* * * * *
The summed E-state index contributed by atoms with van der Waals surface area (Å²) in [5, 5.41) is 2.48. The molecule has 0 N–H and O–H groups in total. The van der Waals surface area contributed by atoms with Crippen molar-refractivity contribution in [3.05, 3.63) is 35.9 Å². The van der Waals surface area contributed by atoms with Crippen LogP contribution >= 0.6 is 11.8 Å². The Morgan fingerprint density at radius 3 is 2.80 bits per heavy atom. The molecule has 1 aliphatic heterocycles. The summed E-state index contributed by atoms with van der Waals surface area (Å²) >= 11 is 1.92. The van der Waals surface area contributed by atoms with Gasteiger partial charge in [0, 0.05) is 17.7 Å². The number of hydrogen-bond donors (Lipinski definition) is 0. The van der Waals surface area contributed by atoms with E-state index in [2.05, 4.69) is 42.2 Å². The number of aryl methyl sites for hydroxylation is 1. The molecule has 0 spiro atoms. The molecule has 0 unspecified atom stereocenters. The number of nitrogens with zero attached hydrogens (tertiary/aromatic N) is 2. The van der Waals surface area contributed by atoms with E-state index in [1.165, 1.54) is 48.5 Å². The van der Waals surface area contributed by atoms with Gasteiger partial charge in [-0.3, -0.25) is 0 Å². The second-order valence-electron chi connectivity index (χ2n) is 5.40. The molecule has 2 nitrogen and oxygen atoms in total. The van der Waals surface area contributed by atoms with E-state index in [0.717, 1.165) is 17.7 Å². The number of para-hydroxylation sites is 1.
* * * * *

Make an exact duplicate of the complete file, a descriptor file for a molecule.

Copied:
The summed E-state index contributed by atoms with van der Waals surface area (Å²) in [5, 5.41) is 2.48. The molecule has 0 N–H and O–H groups in total. The van der Waals surface area contributed by atoms with Crippen molar-refractivity contribution in [3.05, 3.63) is 35.9 Å². The van der Waals surface area contributed by atoms with Crippen LogP contribution >= 0.6 is 11.8 Å². The Morgan fingerprint density at radius 3 is 2.80 bits per heavy atom. The molecule has 1 aliphatic heterocycles. The summed E-state index contributed by atoms with van der Waals surface area (Å²) >= 11 is 1.92. The van der Waals surface area contributed by atoms with Gasteiger partial charge in [0, 0.05) is 17.7 Å². The number of hydrogen-bond donors (Lipinski definition) is 0. The van der Waals surface area contributed by atoms with E-state index in [2.05, 4.69) is 42.2 Å². The number of aryl methyl sites for hydroxylation is 1. The molecule has 0 spiro atoms. The molecule has 0 unspecified atom stereocenters. The number of nitrogens with zero attached hydrogens (tertiary/aromatic N) is 2. The van der Waals surface area contributed by atoms with E-state index in [1.165, 1.54) is 48.5 Å². The van der Waals surface area contributed by atoms with Gasteiger partial charge in [-0.3, -0.25) is 0 Å². The second-order valence-electron chi connectivity index (χ2n) is 5.40. The molecule has 2 nitrogen and oxygen atoms in total. The van der Waals surface area contributed by atoms with E-state index in [0.717, 1.165) is 17.7 Å². The number of para-hydroxylation sites is 1.